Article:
Nestle plan hailed as only
the start of Schneider's shake-up
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[June 29, 2017]
By Silke Koltrowitz and Maiya Keidan
ZURICH/LONDON (Reuters) - Nestle's plan to
shore up its capital structure, announced only days after being thrust
into the spotlight by activist shareholder Third Point, was received by
investors as a precursor to bigger changes under the company's new
Shares in the world's largest foodmaker rose as much as 2 percent on
Wednesday, close to the record high touched on Monday after the New
York-based hedge fund disclosed a $3.5 billion stake and urged Nestle to
buy back shares, set a target for margin growth and shed non-core assets
including its stake in L'Oreal <OREP.PA>.
Investors did not have to wait long for a response, with Nestle
announcing late on Tuesday that it would launch a 20 billion Swiss franc
($20.8 billion) share buyback program while leaving room for near-term
Nestle also said it would continue adjusting its portfolio and assess
opportunities to boost profit margins, stopping short of setting a firm
target. It added that the measures were the result of a review
instigated at the start of the year after Mark Schneider took over as
The moves were welcomed by stakeholders large and small.
"This is a new era for Nestle and I'm extremely positive on the
prospects for internal and external growth," said Carine Menache, who
runs a Monaco investment firm that owns Nestle shares. She and UBS
analysts said the buyback should lift earnings by 6 percent, while
increased merger and acquisition (M&A) activity could provide a further
"Nestle may have a poor track record for M&A, but the new CEO,
Schneider, is now in charge and he has a great track record," she added.
Reaching a 19 percent operating margin, the midpoint of Third Point's
recommendation, would lift earnings by another 8 percent, according to
UBS, which said Nestle shares now offered the greatest opportunity for
growth of all the European packaged goods companies it covers,
bolstering its "buy" rating.
Of Nestle's plan, which they described as "responsive but not
reactionary" to Third Point, UBS said: "We think this sends a strong
message to the markets - expect more to come."
The global packaged food sector is convulsing as its main players
struggle with slowing growth, changing consumer habits and the growing
influence of global investment firm 3G Capital. 3G's Kraft Heinz <KHC.O>
launched a surprise $143 billion takeover bid for Unilever <ULVR.L> in
February, sparking a deep review and new agenda at the target company.
Many of the demands laid out in Third Point's letter echo the steps
Unilever took in the wake of the Kraft bid.
Investors said the biggest omission from Nestle's response was any
reference to its 25 billion euro ($28.4 billion) stake in L'Oreal, which
dates back to 1974, when the French heiress Liliane Bettencourt sold a
large part of her holding to Nestle.
That omission and lack of a margin target means the announcement may not
completely satisfy Third Point, which is controlled by billionaire
investor Daniel Loeb. Third Point has declined to comment on the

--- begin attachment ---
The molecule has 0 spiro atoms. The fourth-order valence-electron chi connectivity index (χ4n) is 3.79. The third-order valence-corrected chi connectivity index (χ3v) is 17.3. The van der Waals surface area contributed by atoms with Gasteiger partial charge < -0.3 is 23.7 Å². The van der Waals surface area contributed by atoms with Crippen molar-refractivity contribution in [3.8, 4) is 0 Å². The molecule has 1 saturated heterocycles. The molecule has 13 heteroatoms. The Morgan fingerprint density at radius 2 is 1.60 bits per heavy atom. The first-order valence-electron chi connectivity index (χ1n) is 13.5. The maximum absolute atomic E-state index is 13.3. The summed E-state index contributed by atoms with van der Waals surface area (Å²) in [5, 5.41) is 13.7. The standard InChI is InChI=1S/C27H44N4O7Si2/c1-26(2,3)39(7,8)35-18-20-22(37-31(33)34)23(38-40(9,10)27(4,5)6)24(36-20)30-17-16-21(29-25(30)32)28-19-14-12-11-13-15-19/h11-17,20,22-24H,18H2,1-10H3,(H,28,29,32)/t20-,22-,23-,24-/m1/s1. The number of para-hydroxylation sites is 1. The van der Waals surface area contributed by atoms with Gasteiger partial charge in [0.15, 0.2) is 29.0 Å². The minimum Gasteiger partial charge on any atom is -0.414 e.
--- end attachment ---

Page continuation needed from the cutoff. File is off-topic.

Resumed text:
announcement at this stage and Nestle is expected to say more at its
investor day in September.
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Nestle CEO Ulf Mark Schneider speaks. REUTERS/Denis Balibouse/File
"It's only a start," said Mirabaud Asset Management's Nicolas Burki. "It will
not be enough."
Nestle has long touted the L'Oreal stake as value-creating, and a source
familiar with the company's thinking said there was no change to that view.
The big question, however is what Nestle would do with the cash, besides
buybacks, if it sold down the L'Oreal stake.
The company did say its capital spending would be focused on higher-growth
categories of coffee, pet food, baby food and water. It added consumer health to
the list of priorities, potentially making it a competitor to the likes of
Johnson & Johnson <JNJ.N> and GlaxoSmithKline <GSK.L>.
However, EFG Asset Management's Urs Beck cashed out of his Nestle position on
Monday's price spike and is skeptical that it can find acquisitions big enough
to move the needle for a company with $93 billion in sales.
"The ship is just too big to be steered into different waters through portfolio
management," he said.
VICTORY ON BOTH SIDES
Nestle is Europe's most valuable company, with a market value of $263 billion
last week, before Loeb's position was made public, adding $10 billion in one
The positive reaction most likely reflects the bullishness of long-term
investors rather than event-driven hedge funds looking for quick turnarounds,
says Michael Wegener at Case Equity Partners in Hong Kong.
Wegener said he doubts that many arbitrageurs have moved into Nestle's stock
yet, since the Loeb stake remains too soft a catalyst at this stage.
But one London-based manager of an event-driven hedge fund with no involvement
with Nestle described the situation as a victory for both sides.
"I suspect (Third Point's) presence actually helps Schneider with his change
agenda," said the manager, who asked not to be named. "I suspect the buyback is
not enough, but Third Point is unlikely to feel the need to get shouty."
Swiss activist shareholder Rudolf Bohli said that Loeb, known for campaigns
against Yahoo, Sony Corp and the Dow-DuPont merger, is on the right track.
"Loeb has set the right tone and his agenda is correct," said Bohli, who
recently exited GAM Holding with a profit after failing to replace the financial
company's chief executive.
(Additional reporting by Angelika Gruber and Paul Arnold in Zurich; Writing by
Martinne Geller; Editing by David Goodman)
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